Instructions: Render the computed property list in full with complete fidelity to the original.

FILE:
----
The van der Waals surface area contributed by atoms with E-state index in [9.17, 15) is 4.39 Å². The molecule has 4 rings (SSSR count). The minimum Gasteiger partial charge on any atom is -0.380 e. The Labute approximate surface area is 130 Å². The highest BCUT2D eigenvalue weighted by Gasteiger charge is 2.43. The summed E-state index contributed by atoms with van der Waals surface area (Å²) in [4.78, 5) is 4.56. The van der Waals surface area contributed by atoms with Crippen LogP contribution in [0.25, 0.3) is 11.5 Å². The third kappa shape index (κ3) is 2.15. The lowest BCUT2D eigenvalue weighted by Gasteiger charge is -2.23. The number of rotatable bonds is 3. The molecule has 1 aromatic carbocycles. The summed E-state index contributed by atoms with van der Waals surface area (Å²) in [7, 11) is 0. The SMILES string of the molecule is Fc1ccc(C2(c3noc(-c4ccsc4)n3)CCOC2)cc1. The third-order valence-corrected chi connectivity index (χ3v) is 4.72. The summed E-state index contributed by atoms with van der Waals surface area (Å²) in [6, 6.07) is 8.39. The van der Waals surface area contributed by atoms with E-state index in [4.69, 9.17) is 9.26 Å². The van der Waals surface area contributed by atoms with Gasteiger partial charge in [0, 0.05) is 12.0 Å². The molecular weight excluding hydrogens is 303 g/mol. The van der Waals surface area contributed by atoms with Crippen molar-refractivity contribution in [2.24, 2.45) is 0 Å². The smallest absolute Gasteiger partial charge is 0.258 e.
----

The van der Waals surface area contributed by atoms with E-state index in [9.17, 15) is 4.39 Å². The molecule has 4 rings (SSSR count). The minimum Gasteiger partial charge on any atom is -0.380 e. The Labute approximate surface area is 130 Å². The highest BCUT2D eigenvalue weighted by Gasteiger charge is 2.43. The summed E-state index contributed by atoms with van der Waals surface area (Å²) in [4.78, 5) is 4.56. The van der Waals surface area contributed by atoms with Crippen LogP contribution in [0.25, 0.3) is 11.5 Å². The third kappa shape index (κ3) is 2.15. The lowest BCUT2D eigenvalue weighted by Gasteiger charge is -2.23. The number of rotatable bonds is 3. The molecule has 1 aromatic carbocycles. The summed E-state index contributed by atoms with van der Waals surface area (Å²) in [7, 11) is 0. The SMILES string of the molecule is Fc1ccc(C2(c3noc(-c4ccsc4)n3)CCOC2)cc1. The third-order valence-corrected chi connectivity index (χ3v) is 4.72. The summed E-state index contributed by atoms with van der Waals surface area (Å²) in [6, 6.07) is 8.39. The van der Waals surface area contributed by atoms with E-state index in [4.69, 9.17) is 9.26 Å². The van der Waals surface area contributed by atoms with Gasteiger partial charge in [0, 0.05) is 12.0 Å². The molecular weight excluding hydrogens is 303 g/mol. The van der Waals surface area contributed by atoms with Crippen molar-refractivity contribution in [2.24, 2.45) is 0 Å². The smallest absolute Gasteiger partial charge is 0.258 e.